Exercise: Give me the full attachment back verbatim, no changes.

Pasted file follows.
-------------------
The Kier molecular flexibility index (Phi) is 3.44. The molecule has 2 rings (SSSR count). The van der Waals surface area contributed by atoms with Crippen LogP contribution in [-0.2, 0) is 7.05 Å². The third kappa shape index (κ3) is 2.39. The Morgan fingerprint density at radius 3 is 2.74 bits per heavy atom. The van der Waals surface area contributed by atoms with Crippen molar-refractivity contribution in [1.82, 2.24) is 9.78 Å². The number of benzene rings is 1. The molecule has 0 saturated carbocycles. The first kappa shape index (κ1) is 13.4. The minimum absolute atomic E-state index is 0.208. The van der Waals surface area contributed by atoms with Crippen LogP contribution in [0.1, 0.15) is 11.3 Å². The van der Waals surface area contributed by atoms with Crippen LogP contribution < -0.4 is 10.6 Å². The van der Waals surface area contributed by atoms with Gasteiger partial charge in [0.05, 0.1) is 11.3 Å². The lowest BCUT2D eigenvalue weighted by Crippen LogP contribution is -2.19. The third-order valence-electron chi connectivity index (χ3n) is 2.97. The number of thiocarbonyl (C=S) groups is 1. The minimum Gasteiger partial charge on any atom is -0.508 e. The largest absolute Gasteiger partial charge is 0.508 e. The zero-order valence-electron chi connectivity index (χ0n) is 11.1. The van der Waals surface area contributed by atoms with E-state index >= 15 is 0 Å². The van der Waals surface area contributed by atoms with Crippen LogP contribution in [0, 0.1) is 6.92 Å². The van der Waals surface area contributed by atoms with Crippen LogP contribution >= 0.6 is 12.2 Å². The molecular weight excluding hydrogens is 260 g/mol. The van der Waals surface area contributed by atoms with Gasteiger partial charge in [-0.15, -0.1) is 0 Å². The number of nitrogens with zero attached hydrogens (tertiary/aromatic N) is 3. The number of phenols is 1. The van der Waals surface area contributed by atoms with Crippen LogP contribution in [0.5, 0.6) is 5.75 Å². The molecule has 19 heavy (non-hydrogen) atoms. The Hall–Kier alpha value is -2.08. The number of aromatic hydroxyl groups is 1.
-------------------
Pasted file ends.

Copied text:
The Kier molecular flexibility index (Phi) is 3.44. The molecule has 2 rings (SSSR count). The van der Waals surface area contributed by atoms with Crippen LogP contribution in [-0.2, 0) is 7.05 Å². The third kappa shape index (κ3) is 2.39. The Morgan fingerprint density at radius 3 is 2.74 bits per heavy atom. The van der Waals surface area contributed by atoms with Crippen molar-refractivity contribution in [1.82, 2.24) is 9.78 Å². The number of benzene rings is 1. The molecule has 0 saturated carbocycles. The first kappa shape index (κ1) is 13.4. The minimum absolute atomic E-state index is 0.208. The van der Waals surface area contributed by atoms with Crippen LogP contribution in [0.1, 0.15) is 11.3 Å². The van der Waals surface area contributed by atoms with Crippen LogP contribution < -0.4 is 10.6 Å². The van der Waals surface area contributed by atoms with Gasteiger partial charge in [0.05, 0.1) is 11.3 Å². The lowest BCUT2D eigenvalue weighted by Crippen LogP contribution is -2.19. The third-order valence-electron chi connectivity index (χ3n) is 2.97. The number of thiocarbonyl (C=S) groups is 1. The minimum Gasteiger partial charge on any atom is -0.508 e. The largest absolute Gasteiger partial charge is 0.508 e. The zero-order valence-electron chi connectivity index (χ0n) is 11.1. The van der Waals surface area contributed by atoms with E-state index >= 15 is 0 Å². The van der Waals surface area contributed by atoms with Crippen LogP contribution in [0, 0.1) is 6.92 Å². The van der Waals surface area contributed by atoms with Crippen LogP contribution >= 0.6 is 12.2 Å². The molecular weight excluding hydrogens is 260 g/mol. The van der Waals surface area contributed by atoms with Gasteiger partial charge in [-0.15, -0.1) is 0 Å². The number of nitrogens with zero attached hydrogens (tertiary/aromatic N) is 3. The number of phenols is 1. The van der Waals surface area contributed by atoms with Crippen LogP contribution in [0.5, 0.6) is 5.75 Å². The molecule has 19 heavy (non-hydrogen) atoms. The Hall–Kier alpha value is -2.08. The number of aromatic hydroxyl groups is 1.